23

I just came across this suggested edit, which is presented by SO as if the author intended to replace "template" by "tempalte", by replacing valid C++ identifiers by invalid C++ identifiers, by replacing comments by syntax errors, and by adding a tag. I voted to reject it as vandalism.

After that, I saw that the question had been edited, presumably after the edit suggestion had been made, and the edit suggestion would probably have been fine.

As I understand it, spam/vandalism is treated harshly, so I'm not happy with the way the system presents this, where innocent edit suggestions can be misinterpreted as vandalism.

Shouldn't edit suggestions be discarded if someone manages to squeeze in an edit without doing anything about a pending edit suggestion? Or am I wrong in thinking that rejecting this as vandalism will count against the suggestion's author?

  • I know I've seen this issue before... I don't know if there was any resolution for it though. – BoltClock Jan 31 '15 at 15:56
  • @HansPassant That's not what happened, though. When I saw the edit suggestion, the question had already been edited to spell "template" correctly, to name the function "non_template", etc. The left side accurately reflects what the question looked like at the time I voted to reject the suggestion. I didn't tag it as a bug because I wasn't sure if it counts against the suggestion's author, and if it doesn't, it's only minor. Perhaps I should, though, minor bugs are still bugs. – user743382 Jan 31 '15 at 16:44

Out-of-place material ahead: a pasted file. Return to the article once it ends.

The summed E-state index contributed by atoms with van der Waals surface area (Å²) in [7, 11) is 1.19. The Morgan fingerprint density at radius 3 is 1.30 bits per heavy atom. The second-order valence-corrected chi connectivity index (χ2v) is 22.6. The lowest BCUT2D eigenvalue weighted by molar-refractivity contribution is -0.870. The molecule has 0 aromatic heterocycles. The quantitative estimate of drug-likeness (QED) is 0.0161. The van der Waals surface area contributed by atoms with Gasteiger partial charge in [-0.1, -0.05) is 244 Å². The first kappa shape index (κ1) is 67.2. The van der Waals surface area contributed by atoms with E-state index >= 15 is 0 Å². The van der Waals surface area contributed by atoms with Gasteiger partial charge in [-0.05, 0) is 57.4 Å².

• That's actually still an invalid edit (although not spam or vandalism), because it substantively changes the code. – dfeuer Feb 1 '15 at 7:20
  • It should be noted that the few edits from this user that I've looked at also seem to be destructive, for example placing '.htaccess' as code. They also seem to be making edits without improving the actual quality of the post, and in my opinion this behaviour should be concerning. Look at their reputation changes, they seem to be 'repwhoring'. – AStopher Feb 1 '15 at 9:41
  • @dfeuer: The only thing in that edit was a tag addition. – corsair992 Feb 1 '15 at 9:59
1

Looking closer, I think the system is working confusingly but correctly.

The edit was made on 2015-01-31 11:03:47Z.

The edit suggestion was made on 2015-01-31 11:03:49Z, two seconds after the edit.

Now, I can completely understand the user not having seen that the question had already been edited, when submitting the suggestion. The user started to edit the question, someone else snuck in a different edit, the user submitted the edit suggestion based on the old question text.

However, there was a large gap between the moment the edit suggestion was made, and the moment it was rejected. That was plenty of time for the user to fix the edit suggestion, and the user should have done so.

-1

It should be noted that the few edits from this user that I've looked at also seem to be destructive, for example placing '.htaccess' as code.

They also seem to be making edits without improving the actual quality of the post, and in my opinion this behaviour should be concerning.